I just finished watching Hip 2B Holy on Global, and all in all I thought it was a fair look at the rise of the evangelical movement in Canada. It was fairly interesting and informative. However as an atheist I have to say that I was hoping for more criticisms of the movement.
The documentary followed three seperate stories within the evangelical movement: youth pastor Nate Gerber, Connexus Community Church pastor Carey Nieuwhof (I’m sorry if I got the name wrong, please correct me if I did, I missed his name while watching and I had to go off the church’s website), and a couple where the woman is a devout Christian, and the man is an atheist.
The show opens with a Christian rave led by Nate Gerber. It’s a place where Christians can gather and dance and listen to hard rock and have a party without, I suppose, compromising their morals. Gerber represents the next generation of Christian leadership, and he’s bent on finding new ways to spread the message in a way that connects to youth. He seems like a cool guy, I can see where the appeal is to listen to what he has to say. He’s passionate, energetic, he’s a good dancer and musician, and it also can’t hurt that he’s good-looking.
Next up is pastor Nieuwhof. His church, Connexus, takes advantage of modern technology to communicate the story of Jesus by moving his church into a multiplex movie theatre. Rather ingenious I have to say, and I imagine this helps the theatre out by selling popcorn and filling a space that would otherwise sit empty.
Nieuwhof seems reasonable enough. Obviously I don’t agree with the core of his message, my point of view being that the Bible is a work of fiction and I don’t believe in Jesus or god or heaven or hell. But I like his approach to morality, in that he doesn’t deal in absolutes (except, it seems, on his anti-gay marriage stance). For instance, he doesn’t have a black and white stance on abortion, and believes that picketing abortion clinics is the wrong approach. I can definitely respect him for that.
The third story was that of the couple in which the man, I believe his name is Aaron but again, correct me if I’m wrong, is an atheist. He is devoted enough to his girlfriend that he attends her church, Connexus, even though he doesn’t believe in god or heaven or hell. Let me tell you, I really like Aaron. Of course I was cheering him on to stay logical, and was very happy at the end of the show when he declared that he still had no faith in god. Aaron was a great person to choose to represent atheists because he’s a friendly guy, clearly accepting of other peoples’ faith, and willing and open to learning about the Bible and about what people believe.
I think that the main purpose of Hip 2B Holy is to present to the public a picture of what this new evangelical movement in Canada, currently about 10-15% of the population, is setting out to achieve. Apart from finding new, more modern ways to preach, they have political aspirations as well. There was a group of students from Christian universities learning about how to present their arguments without the use of the Bible…what a novel idea! There was also a demonstration on Parliament Hill in which Christians were encouraged to pray for their MPs…maybe telling undecided voters about their platform would be a more useful approach, but to each his own. One of the prayers that gave me a chuckle went something like “pray lord that you’ll download to [the MP]”…how’s that for modernizing Christianity?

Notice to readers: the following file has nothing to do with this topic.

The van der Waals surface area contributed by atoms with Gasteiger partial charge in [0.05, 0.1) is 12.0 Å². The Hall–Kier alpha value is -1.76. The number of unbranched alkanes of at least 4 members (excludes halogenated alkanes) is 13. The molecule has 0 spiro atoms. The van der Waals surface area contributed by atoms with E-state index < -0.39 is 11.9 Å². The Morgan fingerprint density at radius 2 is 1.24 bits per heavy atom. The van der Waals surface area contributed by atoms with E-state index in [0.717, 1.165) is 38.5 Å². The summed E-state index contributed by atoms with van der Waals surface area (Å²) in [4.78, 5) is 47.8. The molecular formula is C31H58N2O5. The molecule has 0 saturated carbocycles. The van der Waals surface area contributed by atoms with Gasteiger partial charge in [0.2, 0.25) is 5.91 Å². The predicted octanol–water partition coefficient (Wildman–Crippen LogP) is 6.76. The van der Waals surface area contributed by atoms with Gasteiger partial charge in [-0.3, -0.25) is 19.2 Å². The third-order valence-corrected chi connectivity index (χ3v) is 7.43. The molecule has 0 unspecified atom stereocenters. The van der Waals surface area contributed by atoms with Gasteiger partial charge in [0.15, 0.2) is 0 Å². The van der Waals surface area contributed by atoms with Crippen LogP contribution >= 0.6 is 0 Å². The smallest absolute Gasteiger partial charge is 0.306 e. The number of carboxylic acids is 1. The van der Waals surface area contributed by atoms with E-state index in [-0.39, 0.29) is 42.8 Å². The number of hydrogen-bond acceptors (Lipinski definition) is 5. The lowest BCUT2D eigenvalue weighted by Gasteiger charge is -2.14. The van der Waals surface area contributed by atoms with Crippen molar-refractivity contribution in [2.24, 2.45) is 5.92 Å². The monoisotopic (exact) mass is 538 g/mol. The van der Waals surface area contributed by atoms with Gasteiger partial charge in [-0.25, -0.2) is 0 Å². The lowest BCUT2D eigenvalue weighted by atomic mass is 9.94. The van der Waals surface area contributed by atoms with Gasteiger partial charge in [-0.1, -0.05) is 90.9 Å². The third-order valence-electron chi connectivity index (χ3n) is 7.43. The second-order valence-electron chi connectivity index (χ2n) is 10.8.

The Canadian evangelical movement is also in a race to define themselves before American fundamentalists spill over the border into Canada. Listen, anything to keep the fundies out. Hip 2B Holy showed a stark contrast between the mega-churches in the US, and those at home. I was pleased to see Nate Gerber’s apprehension when attending an event put on by American evangelists, which involved pyrotechnics, skateboarding, and a call for people to come to the stage and declare their faith. Even though I dislike evangelism as a rule, I’m thankful that the Canadian version is much more moderate than south of the border.
I wish that we lived in a godless world without churches and without religion, but we don’t. People will hang on to their irrational beliefs for dear life, and if they want to sink time and energy (and money) into the type of Christianity portrayed in Hip 2B Holy, I can’t fault them. The evangelical movement within Canada is a new thing, so this was a god introduction to what these people are all about.
So 1o-15% of Canadians are a part of this new type of Christianity and they get a fair and informative show about them. Hopefully Global’s next project will be to profile people who fall within the 16% of Canadians with no religious affiliation (according to the 2001 census).
I just want to make a little disclaimer: It’s late. I wanted to write my thoughts on Hip 2B Holy while they were still fresh in my brain, but I’m tired, so if this blog post doesn’t flow pardon me.